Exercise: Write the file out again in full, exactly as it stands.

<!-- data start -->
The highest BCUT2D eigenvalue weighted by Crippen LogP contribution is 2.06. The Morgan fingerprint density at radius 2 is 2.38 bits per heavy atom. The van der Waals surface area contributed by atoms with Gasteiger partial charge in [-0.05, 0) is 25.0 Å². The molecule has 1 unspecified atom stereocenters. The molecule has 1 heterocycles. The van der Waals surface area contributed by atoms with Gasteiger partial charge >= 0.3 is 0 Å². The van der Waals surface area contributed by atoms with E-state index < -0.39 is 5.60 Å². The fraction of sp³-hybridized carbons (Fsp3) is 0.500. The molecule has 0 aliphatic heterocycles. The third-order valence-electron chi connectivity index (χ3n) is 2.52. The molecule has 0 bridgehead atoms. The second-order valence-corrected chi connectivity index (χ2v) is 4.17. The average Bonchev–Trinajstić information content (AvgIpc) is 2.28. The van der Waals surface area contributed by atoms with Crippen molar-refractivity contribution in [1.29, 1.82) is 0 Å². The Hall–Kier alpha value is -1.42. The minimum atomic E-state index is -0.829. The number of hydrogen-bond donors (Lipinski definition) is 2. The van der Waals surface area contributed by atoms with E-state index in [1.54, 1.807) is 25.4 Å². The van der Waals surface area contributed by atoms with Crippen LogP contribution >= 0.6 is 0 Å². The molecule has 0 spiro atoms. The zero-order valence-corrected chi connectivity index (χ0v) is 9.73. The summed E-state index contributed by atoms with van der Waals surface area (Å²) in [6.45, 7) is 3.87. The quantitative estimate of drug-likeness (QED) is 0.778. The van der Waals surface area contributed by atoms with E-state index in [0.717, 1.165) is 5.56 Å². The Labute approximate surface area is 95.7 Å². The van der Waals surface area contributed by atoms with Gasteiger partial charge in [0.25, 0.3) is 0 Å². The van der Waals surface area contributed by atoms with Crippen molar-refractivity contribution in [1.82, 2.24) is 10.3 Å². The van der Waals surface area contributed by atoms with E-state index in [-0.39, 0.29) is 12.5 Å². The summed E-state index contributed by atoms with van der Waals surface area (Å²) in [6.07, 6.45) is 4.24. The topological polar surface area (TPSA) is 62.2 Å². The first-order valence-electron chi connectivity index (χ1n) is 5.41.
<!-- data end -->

The highest BCUT2D eigenvalue weighted by Crippen LogP contribution is 2.06. The Morgan fingerprint density at radius 2 is 2.38 bits per heavy atom. The van der Waals surface area contributed by atoms with Gasteiger partial charge in [-0.05, 0) is 25.0 Å². The molecule has 1 unspecified atom stereocenters. The molecule has 1 heterocycles. The van der Waals surface area contributed by atoms with Gasteiger partial charge >= 0.3 is 0 Å². The van der Waals surface area contributed by atoms with E-state index < -0.39 is 5.60 Å². The fraction of sp³-hybridized carbons (Fsp3) is 0.500. The molecule has 0 aliphatic heterocycles. The third-order valence-electron chi connectivity index (χ3n) is 2.52. The molecule has 0 bridgehead atoms. The second-order valence-corrected chi connectivity index (χ2v) is 4.17. The average Bonchev–Trinajstić information content (AvgIpc) is 2.28. The van der Waals surface area contributed by atoms with Crippen molar-refractivity contribution in [1.29, 1.82) is 0 Å². The Hall–Kier alpha value is -1.42. The minimum atomic E-state index is -0.829. The number of hydrogen-bond donors (Lipinski definition) is 2. The van der Waals surface area contributed by atoms with E-state index in [1.54, 1.807) is 25.4 Å². The van der Waals surface area contributed by atoms with Crippen LogP contribution >= 0.6 is 0 Å². The molecule has 0 spiro atoms. The zero-order valence-corrected chi connectivity index (χ0v) is 9.73. The summed E-state index contributed by atoms with van der Waals surface area (Å²) in [6.45, 7) is 3.87. The quantitative estimate of drug-likeness (QED) is 0.778. The van der Waals surface area contributed by atoms with E-state index in [0.717, 1.165) is 5.56 Å². The Labute approximate surface area is 95.7 Å². The van der Waals surface area contributed by atoms with Gasteiger partial charge in [0.25, 0.3) is 0 Å². The van der Waals surface area contributed by atoms with Crippen molar-refractivity contribution in [1.82, 2.24) is 10.3 Å². The van der Waals surface area contributed by atoms with E-state index in [-0.39, 0.29) is 12.5 Å². The summed E-state index contributed by atoms with van der Waals surface area (Å²) in [6.07, 6.45) is 4.24. The topological polar surface area (TPSA) is 62.2 Å². The first-order valence-electron chi connectivity index (χ1n) is 5.41.